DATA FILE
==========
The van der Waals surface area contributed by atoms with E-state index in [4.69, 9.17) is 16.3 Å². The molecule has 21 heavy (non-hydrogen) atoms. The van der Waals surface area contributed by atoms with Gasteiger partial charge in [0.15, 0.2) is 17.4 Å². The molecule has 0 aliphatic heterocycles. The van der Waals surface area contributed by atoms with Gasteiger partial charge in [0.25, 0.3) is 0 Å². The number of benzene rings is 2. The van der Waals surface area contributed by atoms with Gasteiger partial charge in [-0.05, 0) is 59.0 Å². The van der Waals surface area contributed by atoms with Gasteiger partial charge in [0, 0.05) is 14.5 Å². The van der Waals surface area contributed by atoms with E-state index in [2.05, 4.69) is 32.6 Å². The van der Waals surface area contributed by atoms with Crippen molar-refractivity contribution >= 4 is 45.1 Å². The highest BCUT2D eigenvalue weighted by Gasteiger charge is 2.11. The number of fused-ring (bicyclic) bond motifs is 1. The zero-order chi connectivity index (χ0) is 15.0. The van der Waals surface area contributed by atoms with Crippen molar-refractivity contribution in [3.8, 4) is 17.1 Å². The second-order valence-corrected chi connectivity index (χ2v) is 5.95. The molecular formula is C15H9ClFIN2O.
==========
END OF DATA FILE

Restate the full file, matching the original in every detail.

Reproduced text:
The van der Waals surface area contributed by atoms with E-state index in [4.69, 9.17) is 16.3 Å². The molecule has 21 heavy (non-hydrogen) atoms. The van der Waals surface area contributed by atoms with Gasteiger partial charge in [0.15, 0.2) is 17.4 Å². The molecule has 0 aliphatic heterocycles. The van der Waals surface area contributed by atoms with Gasteiger partial charge in [0.25, 0.3) is 0 Å². The number of benzene rings is 2. The van der Waals surface area contributed by atoms with Gasteiger partial charge in [-0.05, 0) is 59.0 Å². The van der Waals surface area contributed by atoms with Gasteiger partial charge in [0, 0.05) is 14.5 Å². The van der Waals surface area contributed by atoms with E-state index in [2.05, 4.69) is 32.6 Å². The van der Waals surface area contributed by atoms with Crippen molar-refractivity contribution >= 4 is 45.1 Å². The highest BCUT2D eigenvalue weighted by Gasteiger charge is 2.11. The number of fused-ring (bicyclic) bond motifs is 1. The zero-order chi connectivity index (χ0) is 15.0. The van der Waals surface area contributed by atoms with Crippen molar-refractivity contribution in [3.8, 4) is 17.1 Å². The second-order valence-corrected chi connectivity index (χ2v) is 5.95. The molecular formula is C15H9ClFIN2O.